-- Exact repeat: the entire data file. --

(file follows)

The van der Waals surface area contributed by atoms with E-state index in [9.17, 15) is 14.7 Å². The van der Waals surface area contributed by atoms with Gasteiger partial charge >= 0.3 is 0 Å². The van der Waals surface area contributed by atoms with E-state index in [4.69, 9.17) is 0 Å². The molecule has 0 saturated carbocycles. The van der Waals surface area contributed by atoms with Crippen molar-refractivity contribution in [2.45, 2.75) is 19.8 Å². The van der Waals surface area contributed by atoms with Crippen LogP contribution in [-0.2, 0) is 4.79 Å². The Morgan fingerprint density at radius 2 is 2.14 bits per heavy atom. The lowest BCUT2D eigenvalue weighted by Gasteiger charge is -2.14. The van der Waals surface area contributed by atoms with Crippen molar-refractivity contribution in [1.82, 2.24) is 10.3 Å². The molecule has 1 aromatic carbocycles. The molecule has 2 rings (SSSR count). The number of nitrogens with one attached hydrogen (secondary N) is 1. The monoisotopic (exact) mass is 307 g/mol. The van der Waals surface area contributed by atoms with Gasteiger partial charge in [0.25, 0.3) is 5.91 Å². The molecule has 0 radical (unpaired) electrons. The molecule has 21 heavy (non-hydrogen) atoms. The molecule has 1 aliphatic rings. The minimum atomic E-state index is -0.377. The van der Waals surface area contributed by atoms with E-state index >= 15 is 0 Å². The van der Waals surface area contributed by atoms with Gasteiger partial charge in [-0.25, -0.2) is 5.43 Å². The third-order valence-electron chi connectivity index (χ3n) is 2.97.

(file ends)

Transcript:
The van der Waals surface area contributed by atoms with E-state index in [9.17, 15) is 14.7 Å². The van der Waals surface area contributed by atoms with Gasteiger partial charge >= 0.3 is 0 Å². The van der Waals surface area contributed by atoms with E-state index in [4.69, 9.17) is 0 Å². The molecule has 0 saturated carbocycles. The van der Waals surface area contributed by atoms with Crippen molar-refractivity contribution in [2.45, 2.75) is 19.8 Å². The van der Waals surface area contributed by atoms with Crippen LogP contribution in [-0.2, 0) is 4.79 Å². The Morgan fingerprint density at radius 2 is 2.14 bits per heavy atom. The lowest BCUT2D eigenvalue weighted by Gasteiger charge is -2.14. The van der Waals surface area contributed by atoms with Crippen molar-refractivity contribution in [1.82, 2.24) is 10.3 Å². The molecule has 1 aromatic carbocycles. The molecule has 2 rings (SSSR count). The number of nitrogens with one attached hydrogen (secondary N) is 1. The monoisotopic (exact) mass is 307 g/mol. The van der Waals surface area contributed by atoms with Gasteiger partial charge in [0.25, 0.3) is 5.91 Å². The molecule has 0 radical (unpaired) electrons. The molecule has 21 heavy (non-hydrogen) atoms. The molecule has 1 aliphatic rings. The minimum atomic E-state index is -0.377. The van der Waals surface area contributed by atoms with E-state index >= 15 is 0 Å². The van der Waals surface area contributed by atoms with Gasteiger partial charge in [-0.25, -0.2) is 5.43 Å². The third-order valence-electron chi connectivity index (χ3n) is 2.97.